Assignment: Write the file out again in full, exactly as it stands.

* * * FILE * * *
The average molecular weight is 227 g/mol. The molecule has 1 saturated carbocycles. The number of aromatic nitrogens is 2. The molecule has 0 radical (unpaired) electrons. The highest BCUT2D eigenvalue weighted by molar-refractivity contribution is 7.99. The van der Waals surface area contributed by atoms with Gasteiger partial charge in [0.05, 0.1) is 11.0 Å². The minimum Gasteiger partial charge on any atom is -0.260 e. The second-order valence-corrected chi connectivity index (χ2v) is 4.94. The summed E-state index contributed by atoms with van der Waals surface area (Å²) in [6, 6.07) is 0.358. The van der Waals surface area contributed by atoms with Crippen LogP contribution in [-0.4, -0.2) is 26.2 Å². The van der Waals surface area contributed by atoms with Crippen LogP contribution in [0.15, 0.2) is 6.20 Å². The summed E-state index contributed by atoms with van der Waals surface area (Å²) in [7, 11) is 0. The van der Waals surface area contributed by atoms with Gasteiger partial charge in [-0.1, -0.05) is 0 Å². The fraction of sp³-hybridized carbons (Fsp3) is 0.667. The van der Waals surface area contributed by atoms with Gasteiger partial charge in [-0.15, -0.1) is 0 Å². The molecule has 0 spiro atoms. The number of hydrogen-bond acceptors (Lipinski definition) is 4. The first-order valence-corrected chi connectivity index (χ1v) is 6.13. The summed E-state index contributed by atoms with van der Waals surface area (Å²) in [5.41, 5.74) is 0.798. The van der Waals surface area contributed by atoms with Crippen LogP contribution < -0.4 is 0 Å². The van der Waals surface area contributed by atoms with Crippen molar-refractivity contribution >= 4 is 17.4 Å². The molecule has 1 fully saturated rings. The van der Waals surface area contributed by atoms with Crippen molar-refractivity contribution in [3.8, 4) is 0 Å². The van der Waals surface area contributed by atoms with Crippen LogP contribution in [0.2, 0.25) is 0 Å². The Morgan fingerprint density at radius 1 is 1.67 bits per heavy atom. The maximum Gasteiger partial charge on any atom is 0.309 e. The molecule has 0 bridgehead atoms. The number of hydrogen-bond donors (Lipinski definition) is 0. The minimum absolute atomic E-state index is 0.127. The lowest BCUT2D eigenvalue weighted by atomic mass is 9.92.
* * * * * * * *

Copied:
The average molecular weight is 227 g/mol. The molecule has 1 saturated carbocycles. The number of aromatic nitrogens is 2. The molecule has 0 radical (unpaired) electrons. The highest BCUT2D eigenvalue weighted by molar-refractivity contribution is 7.99. The van der Waals surface area contributed by atoms with Gasteiger partial charge in [0.05, 0.1) is 11.0 Å². The minimum Gasteiger partial charge on any atom is -0.260 e. The second-order valence-corrected chi connectivity index (χ2v) is 4.94. The summed E-state index contributed by atoms with van der Waals surface area (Å²) in [6, 6.07) is 0.358. The van der Waals surface area contributed by atoms with Crippen LogP contribution in [-0.4, -0.2) is 26.2 Å². The van der Waals surface area contributed by atoms with Crippen LogP contribution in [0.15, 0.2) is 6.20 Å². The summed E-state index contributed by atoms with van der Waals surface area (Å²) in [7, 11) is 0. The van der Waals surface area contributed by atoms with Gasteiger partial charge in [-0.1, -0.05) is 0 Å². The fraction of sp³-hybridized carbons (Fsp3) is 0.667. The van der Waals surface area contributed by atoms with Gasteiger partial charge in [-0.15, -0.1) is 0 Å². The molecule has 0 spiro atoms. The number of hydrogen-bond acceptors (Lipinski definition) is 4. The first-order valence-corrected chi connectivity index (χ1v) is 6.13. The summed E-state index contributed by atoms with van der Waals surface area (Å²) in [5.41, 5.74) is 0.798. The van der Waals surface area contributed by atoms with Crippen LogP contribution < -0.4 is 0 Å². The van der Waals surface area contributed by atoms with Crippen molar-refractivity contribution >= 4 is 17.4 Å². The molecule has 1 fully saturated rings. The van der Waals surface area contributed by atoms with Crippen molar-refractivity contribution in [3.8, 4) is 0 Å². The van der Waals surface area contributed by atoms with Crippen LogP contribution in [0.2, 0.25) is 0 Å². The Morgan fingerprint density at radius 1 is 1.67 bits per heavy atom. The maximum Gasteiger partial charge on any atom is 0.309 e. The molecule has 0 bridgehead atoms. The number of hydrogen-bond donors (Lipinski definition) is 0. The minimum absolute atomic E-state index is 0.127. The lowest BCUT2D eigenvalue weighted by atomic mass is 9.92.